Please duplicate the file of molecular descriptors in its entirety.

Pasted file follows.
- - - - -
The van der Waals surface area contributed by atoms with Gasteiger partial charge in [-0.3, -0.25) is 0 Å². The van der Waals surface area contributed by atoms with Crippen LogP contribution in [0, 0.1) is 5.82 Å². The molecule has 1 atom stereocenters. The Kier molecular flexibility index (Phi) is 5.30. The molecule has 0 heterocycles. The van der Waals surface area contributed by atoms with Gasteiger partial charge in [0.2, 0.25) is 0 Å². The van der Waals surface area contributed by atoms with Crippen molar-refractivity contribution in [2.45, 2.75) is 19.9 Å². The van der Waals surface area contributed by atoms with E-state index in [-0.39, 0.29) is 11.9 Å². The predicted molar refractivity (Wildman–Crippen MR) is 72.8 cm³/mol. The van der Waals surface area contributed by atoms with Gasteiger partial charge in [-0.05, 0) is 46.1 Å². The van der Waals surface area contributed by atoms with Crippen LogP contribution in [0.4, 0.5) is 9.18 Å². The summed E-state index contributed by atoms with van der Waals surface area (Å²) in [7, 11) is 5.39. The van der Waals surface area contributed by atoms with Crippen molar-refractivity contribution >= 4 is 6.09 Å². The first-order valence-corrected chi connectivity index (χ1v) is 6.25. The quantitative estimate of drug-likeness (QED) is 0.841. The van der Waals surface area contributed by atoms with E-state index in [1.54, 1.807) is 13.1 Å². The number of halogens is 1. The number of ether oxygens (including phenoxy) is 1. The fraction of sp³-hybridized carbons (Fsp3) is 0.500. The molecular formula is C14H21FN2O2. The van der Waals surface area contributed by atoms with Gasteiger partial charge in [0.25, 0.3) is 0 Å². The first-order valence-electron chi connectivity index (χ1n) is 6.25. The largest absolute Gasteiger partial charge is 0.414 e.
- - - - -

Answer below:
The van der Waals surface area contributed by atoms with Gasteiger partial charge in [-0.3, -0.25) is 0 Å². The van der Waals surface area contributed by atoms with Crippen LogP contribution in [0, 0.1) is 5.82 Å². The molecule has 1 atom stereocenters. The Kier molecular flexibility index (Phi) is 5.30. The molecule has 0 heterocycles. The van der Waals surface area contributed by atoms with Gasteiger partial charge in [0.2, 0.25) is 0 Å². The van der Waals surface area contributed by atoms with Crippen molar-refractivity contribution in [2.45, 2.75) is 19.9 Å². The van der Waals surface area contributed by atoms with E-state index in [-0.39, 0.29) is 11.9 Å². The predicted molar refractivity (Wildman–Crippen MR) is 72.8 cm³/mol. The van der Waals surface area contributed by atoms with Gasteiger partial charge in [-0.05, 0) is 46.1 Å². The van der Waals surface area contributed by atoms with Crippen LogP contribution in [0.4, 0.5) is 9.18 Å². The summed E-state index contributed by atoms with van der Waals surface area (Å²) in [7, 11) is 5.39. The van der Waals surface area contributed by atoms with Crippen molar-refractivity contribution >= 4 is 6.09 Å². The first-order valence-corrected chi connectivity index (χ1v) is 6.25. The quantitative estimate of drug-likeness (QED) is 0.841. The van der Waals surface area contributed by atoms with E-state index in [1.54, 1.807) is 13.1 Å². The number of halogens is 1. The number of ether oxygens (including phenoxy) is 1. The fraction of sp³-hybridized carbons (Fsp3) is 0.500. The molecular formula is C14H21FN2O2. The van der Waals surface area contributed by atoms with Gasteiger partial charge in [0.25, 0.3) is 0 Å². The first-order valence-electron chi connectivity index (χ1n) is 6.25. The largest absolute Gasteiger partial charge is 0.414 e.